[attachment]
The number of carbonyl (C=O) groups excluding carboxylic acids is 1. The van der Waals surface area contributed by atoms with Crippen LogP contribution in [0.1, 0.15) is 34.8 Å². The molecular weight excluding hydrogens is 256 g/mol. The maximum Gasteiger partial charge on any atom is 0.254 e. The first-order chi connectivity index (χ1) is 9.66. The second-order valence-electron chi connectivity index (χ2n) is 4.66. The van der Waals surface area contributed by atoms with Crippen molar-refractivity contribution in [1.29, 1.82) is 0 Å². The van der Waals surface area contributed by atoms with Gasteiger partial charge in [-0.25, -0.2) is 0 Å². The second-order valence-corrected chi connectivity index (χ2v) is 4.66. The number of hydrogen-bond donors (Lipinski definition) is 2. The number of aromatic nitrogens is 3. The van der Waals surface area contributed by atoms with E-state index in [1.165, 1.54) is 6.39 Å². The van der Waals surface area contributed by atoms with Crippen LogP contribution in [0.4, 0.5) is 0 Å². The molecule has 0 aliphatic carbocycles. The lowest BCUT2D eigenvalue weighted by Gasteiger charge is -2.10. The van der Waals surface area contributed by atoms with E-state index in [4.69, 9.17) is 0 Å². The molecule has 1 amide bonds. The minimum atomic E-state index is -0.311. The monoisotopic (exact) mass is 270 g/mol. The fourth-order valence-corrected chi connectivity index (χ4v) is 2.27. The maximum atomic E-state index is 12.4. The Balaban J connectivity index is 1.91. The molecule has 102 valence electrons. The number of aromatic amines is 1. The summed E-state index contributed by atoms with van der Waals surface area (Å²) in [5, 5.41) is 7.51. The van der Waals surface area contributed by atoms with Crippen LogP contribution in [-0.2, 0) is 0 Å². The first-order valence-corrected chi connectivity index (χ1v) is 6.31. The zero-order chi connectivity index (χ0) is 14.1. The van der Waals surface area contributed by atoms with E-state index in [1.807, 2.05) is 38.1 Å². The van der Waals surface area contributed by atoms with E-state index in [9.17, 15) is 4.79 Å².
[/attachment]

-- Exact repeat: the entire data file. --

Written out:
The number of carbonyl (C=O) groups excluding carboxylic acids is 1. The van der Waals surface area contributed by atoms with Crippen LogP contribution in [0.1, 0.15) is 34.8 Å². The molecular weight excluding hydrogens is 256 g/mol. The maximum Gasteiger partial charge on any atom is 0.254 e. The first-order chi connectivity index (χ1) is 9.66. The second-order valence-electron chi connectivity index (χ2n) is 4.66. The van der Waals surface area contributed by atoms with Crippen molar-refractivity contribution in [1.29, 1.82) is 0 Å². The van der Waals surface area contributed by atoms with Gasteiger partial charge in [-0.25, -0.2) is 0 Å². The second-order valence-corrected chi connectivity index (χ2v) is 4.66. The number of hydrogen-bond donors (Lipinski definition) is 2. The number of aromatic nitrogens is 3. The van der Waals surface area contributed by atoms with E-state index in [1.165, 1.54) is 6.39 Å². The van der Waals surface area contributed by atoms with Crippen LogP contribution in [0.4, 0.5) is 0 Å². The molecule has 0 aliphatic carbocycles. The lowest BCUT2D eigenvalue weighted by Gasteiger charge is -2.10. The van der Waals surface area contributed by atoms with E-state index in [4.69, 9.17) is 0 Å². The molecule has 1 amide bonds. The minimum atomic E-state index is -0.311. The monoisotopic (exact) mass is 270 g/mol. The fourth-order valence-corrected chi connectivity index (χ4v) is 2.27. The maximum atomic E-state index is 12.4. The Balaban J connectivity index is 1.91. The molecule has 102 valence electrons. The number of aromatic amines is 1. The summed E-state index contributed by atoms with van der Waals surface area (Å²) in [5, 5.41) is 7.51. The van der Waals surface area contributed by atoms with Crippen LogP contribution in [-0.2, 0) is 0 Å². The first-order valence-corrected chi connectivity index (χ1v) is 6.31. The zero-order chi connectivity index (χ0) is 14.1. The van der Waals surface area contributed by atoms with E-state index in [1.807, 2.05) is 38.1 Å². The van der Waals surface area contributed by atoms with E-state index in [9.17, 15) is 4.79 Å².